Not only are there battlements and a castle keep, Dromoland has a rare claim to fame: it can directly trace it’s lineage all the way back to the O’Briens, Barons of Inchiquin, royal descendants of Brian Boru, High King of Ireland who ruled from this Viking stronghold in the eleventh century. Inside, you’ll find decidedly better-than-Medieval decor: lush window treatments and wall coverings, chintz furniture, luxurious bedding, Waterford chandeliers and walls adorned with art and an an impressive array of stag’s heads. On the estate’s wildlife-filled grounds, guests can sign on for falconry, archery, tennis, trout fishing, horse riding and clay pigeon shooting. There is also an18 hole golf course. Take in the otherworldly Gaelic landscape with a drive along the rugged coastline to the Cliffs of Moher, Limerick and The Burren. Dining is equally five star. Choose from the ritzy Earl of Thormond for fine dining or a more low key meal (in front of a roaring fire, natch) in the Drawing Room or The Gallery.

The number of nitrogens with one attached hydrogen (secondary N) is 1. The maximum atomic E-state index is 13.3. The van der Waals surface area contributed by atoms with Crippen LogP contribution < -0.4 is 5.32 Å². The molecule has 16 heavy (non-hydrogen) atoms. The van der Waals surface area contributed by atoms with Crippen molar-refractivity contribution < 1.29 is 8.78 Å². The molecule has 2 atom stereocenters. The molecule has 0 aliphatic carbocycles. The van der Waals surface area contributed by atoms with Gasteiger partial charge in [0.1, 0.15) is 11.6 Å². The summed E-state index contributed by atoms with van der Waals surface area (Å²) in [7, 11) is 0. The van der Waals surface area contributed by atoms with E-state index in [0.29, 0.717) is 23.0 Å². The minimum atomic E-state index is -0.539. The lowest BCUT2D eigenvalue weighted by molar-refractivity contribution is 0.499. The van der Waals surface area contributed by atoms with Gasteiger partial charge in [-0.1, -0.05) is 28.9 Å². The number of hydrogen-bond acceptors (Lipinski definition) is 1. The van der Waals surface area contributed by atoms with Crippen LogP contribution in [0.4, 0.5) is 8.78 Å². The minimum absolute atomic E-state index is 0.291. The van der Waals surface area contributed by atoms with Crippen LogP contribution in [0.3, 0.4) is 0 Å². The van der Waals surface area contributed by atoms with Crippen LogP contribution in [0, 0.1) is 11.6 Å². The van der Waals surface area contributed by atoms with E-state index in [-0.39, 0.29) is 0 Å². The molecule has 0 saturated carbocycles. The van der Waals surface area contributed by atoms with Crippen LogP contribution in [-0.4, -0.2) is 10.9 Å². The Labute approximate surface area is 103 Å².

Inverlochy Castle, Fort William, Scotland
In the Scottish Highlands, this stately private residence turned hotel (admired by Queen Victoria when she passed through in 1873 en route to Balmoral) is at once luxurious and deeply romantic, a beneficiary of the surrounding mystical-looking glens, lochs and crumbling fortresses. The 17 rooms, outfitted in various luxe iterations of tartan- feel more country house than castle. But the dining rooms are grand. While nibbling locally sourced cuisine (acclaimed chef Albert Roux and his son Michel Roux, Jr. oversee all of the properties in Inverlochy Castle Management International portfolio) -salt baked rooster, loin of Highland venison, glazed Shetland salmon-you’ll sit on period furniture presented as gifts to to the estate’s first owners from the King of Norway during World War II. Be advised: jackets are required. Sports’ lovers can try their hand at stalking deer, clay pigeon shooting or fishing for wild brown trout at Loch Blair (the kitchen will prepare your catch) at the nearby Achnacarry Sporting and Country Pursuits, a 75,000-acre estate. The castle’s location at the foothills of Ben Nevis, the UK’s highest mountain, allow for excellent hiking, white water rafting, off roading and mountain biking.